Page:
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Remarks of bereaved parents before Congress bring America’s shame home

What kind of country forces the bereaved parents of massacred children to beg for mercy?

Miguel Cerrillo, father of Miah Cerrillo, fourth-grade student at Robb Elementary School in Uvalde, Texas, testifies to The House Oversight and Reform Committee on June 8, 2022 in Washington, DC.JASON ANDREW/POOL/AFP via Getty Images

What does it say about this country that the bereaved parents of massacred children must grovel before members of Congress in the hopes of eliciting even a minimally serious response to their suffering?

What kind of country requires the presence of a movie star to draw people’s waning attention back to the lives of 19 fourth-graders and two teachers, cut down just two weeks earlier by an 18-year-old with an AR-15-style weapon? Or to the 10 people mowed down 10 days before that, killed in a Buffalo supermarket by another teenager with the same easy access to a weapon meant for war, and ideal for mass murder?

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In what country — in what universe — should it ever be necessary to hear the testimony of a traumatized 11-year-old who saved her own life by covering herself in a lifeless classmate’s blood and playing dead, or of a pediatrician describing the bodies of other children as “pulverized” and “decapitated” by bullets? Or to hear calls for families to release graphic images of their dead loved ones in the vain hope that they will shock more people into action?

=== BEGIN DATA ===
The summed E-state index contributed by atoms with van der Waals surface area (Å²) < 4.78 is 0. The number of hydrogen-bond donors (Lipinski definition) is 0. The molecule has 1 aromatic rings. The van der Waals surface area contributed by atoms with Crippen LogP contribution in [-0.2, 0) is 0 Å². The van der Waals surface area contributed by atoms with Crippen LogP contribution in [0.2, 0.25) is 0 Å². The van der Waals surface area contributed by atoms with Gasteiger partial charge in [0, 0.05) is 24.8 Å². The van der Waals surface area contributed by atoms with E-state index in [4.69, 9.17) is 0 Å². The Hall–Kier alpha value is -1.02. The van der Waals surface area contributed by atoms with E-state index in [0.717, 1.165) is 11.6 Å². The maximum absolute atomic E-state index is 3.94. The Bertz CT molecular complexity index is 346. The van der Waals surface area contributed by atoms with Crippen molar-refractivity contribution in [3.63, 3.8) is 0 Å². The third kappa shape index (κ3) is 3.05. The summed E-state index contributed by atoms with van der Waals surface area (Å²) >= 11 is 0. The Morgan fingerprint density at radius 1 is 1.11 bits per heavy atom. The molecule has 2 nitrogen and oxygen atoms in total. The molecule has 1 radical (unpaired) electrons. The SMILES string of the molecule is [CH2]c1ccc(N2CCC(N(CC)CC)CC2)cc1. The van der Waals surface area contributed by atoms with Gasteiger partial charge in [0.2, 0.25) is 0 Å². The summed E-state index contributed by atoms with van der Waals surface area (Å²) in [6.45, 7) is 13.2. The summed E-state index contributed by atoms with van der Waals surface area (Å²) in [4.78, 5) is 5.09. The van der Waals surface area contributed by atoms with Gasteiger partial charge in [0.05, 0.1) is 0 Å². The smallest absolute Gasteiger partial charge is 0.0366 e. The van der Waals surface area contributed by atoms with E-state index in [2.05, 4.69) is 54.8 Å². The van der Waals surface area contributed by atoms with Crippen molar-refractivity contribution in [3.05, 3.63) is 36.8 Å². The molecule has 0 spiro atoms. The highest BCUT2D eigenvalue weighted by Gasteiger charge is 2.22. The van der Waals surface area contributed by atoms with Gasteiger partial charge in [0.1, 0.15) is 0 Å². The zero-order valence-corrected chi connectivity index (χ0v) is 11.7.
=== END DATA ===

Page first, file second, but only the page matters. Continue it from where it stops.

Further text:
Only in America, a country whose indifference to mass shootings approaches barbarism. A country where only the highest body counts, or the youngest victims, break through the endless barrage of massacres that have become the discordant background noise of our lives.

And so there was actor Matthew McConaughey on a podium in the White House on Tuesday, a native of Uvalde, Texas, where those children were murdered. He was angry and tearful and desperately trying to draw America’s fleeting gaze back to those kids long enough to make sure they didn’t die in vain — trying, he said, “to make the loss of these lives matter.”

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He introduced some of those dead children to America as actual people, with hobbies and dreams and adorable artwork. He asked his wife to hold up a pair of green Converse sneakers that 10-year-old and aspiring marine biologist Maite Rodriguez wore to school every day, including the day she was murdered, a hand-drawn heart on the right toe. The child was rendered unrecognizable by the gunman’s bullets, so those shoes, he said, smacking the lectern in disgust, “turned out to be the only clear evidence that could identify her.”

And there were Kimberly and Felix Rubio, struggling to push themselves through their gut-wrenching public testimony when they should have been allowed their private grief, pleading that their dead daughter Lexi, a softball player who wanted to be a lawyer, be more than just a number. Testifying on a livestream, her mother got right to this country’s broken heart:

“We understand that for some reason, to some people, to people with money, the people who fund political campaigns, that guns are more important than children,” she said.

Dr. Roy Guerrero, a pediatrician in Uvalde, was even more direct in his call for politicians to enact basic gun safety measures.

“We are lying on the operating table, riddled with bullets like the children of Robb Elementary and so many other schools,” he said. “We are bleeding out and you are not there.”

It should never have come to this.